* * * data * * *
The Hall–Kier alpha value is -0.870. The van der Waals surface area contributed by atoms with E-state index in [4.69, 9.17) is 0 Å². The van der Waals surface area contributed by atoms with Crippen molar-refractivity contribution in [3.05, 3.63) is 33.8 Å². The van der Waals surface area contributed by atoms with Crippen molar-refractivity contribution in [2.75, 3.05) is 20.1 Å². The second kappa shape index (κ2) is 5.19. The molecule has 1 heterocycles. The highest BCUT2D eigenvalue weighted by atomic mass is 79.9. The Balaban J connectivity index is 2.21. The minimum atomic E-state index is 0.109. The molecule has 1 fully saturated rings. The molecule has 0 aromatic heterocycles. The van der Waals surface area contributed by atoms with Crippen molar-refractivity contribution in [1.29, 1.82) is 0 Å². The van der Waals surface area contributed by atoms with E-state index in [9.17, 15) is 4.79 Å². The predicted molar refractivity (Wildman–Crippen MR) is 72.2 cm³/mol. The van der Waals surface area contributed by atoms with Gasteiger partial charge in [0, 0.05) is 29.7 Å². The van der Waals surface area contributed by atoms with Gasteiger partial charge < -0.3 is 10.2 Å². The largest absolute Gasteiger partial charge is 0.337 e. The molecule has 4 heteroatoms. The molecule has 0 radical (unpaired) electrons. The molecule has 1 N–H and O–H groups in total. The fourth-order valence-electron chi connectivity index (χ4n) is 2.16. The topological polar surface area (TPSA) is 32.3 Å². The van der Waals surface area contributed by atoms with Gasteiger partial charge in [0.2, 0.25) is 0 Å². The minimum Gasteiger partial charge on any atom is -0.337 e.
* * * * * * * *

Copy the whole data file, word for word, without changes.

The Hall–Kier alpha value is -0.870. The van der Waals surface area contributed by atoms with E-state index in [4.69, 9.17) is 0 Å². The van der Waals surface area contributed by atoms with Crippen molar-refractivity contribution in [3.05, 3.63) is 33.8 Å². The van der Waals surface area contributed by atoms with Crippen molar-refractivity contribution in [2.75, 3.05) is 20.1 Å². The second kappa shape index (κ2) is 5.19. The molecule has 1 heterocycles. The highest BCUT2D eigenvalue weighted by atomic mass is 79.9. The Balaban J connectivity index is 2.21. The minimum atomic E-state index is 0.109. The molecule has 1 fully saturated rings. The molecule has 0 aromatic heterocycles. The van der Waals surface area contributed by atoms with Crippen molar-refractivity contribution in [1.29, 1.82) is 0 Å². The van der Waals surface area contributed by atoms with E-state index in [9.17, 15) is 4.79 Å². The predicted molar refractivity (Wildman–Crippen MR) is 72.2 cm³/mol. The van der Waals surface area contributed by atoms with Gasteiger partial charge in [0, 0.05) is 29.7 Å². The van der Waals surface area contributed by atoms with Gasteiger partial charge < -0.3 is 10.2 Å². The largest absolute Gasteiger partial charge is 0.337 e. The molecule has 4 heteroatoms. The molecule has 0 radical (unpaired) electrons. The molecule has 1 N–H and O–H groups in total. The fourth-order valence-electron chi connectivity index (χ4n) is 2.16. The topological polar surface area (TPSA) is 32.3 Å². The van der Waals surface area contributed by atoms with Gasteiger partial charge in [0.2, 0.25) is 0 Å². The minimum Gasteiger partial charge on any atom is -0.337 e.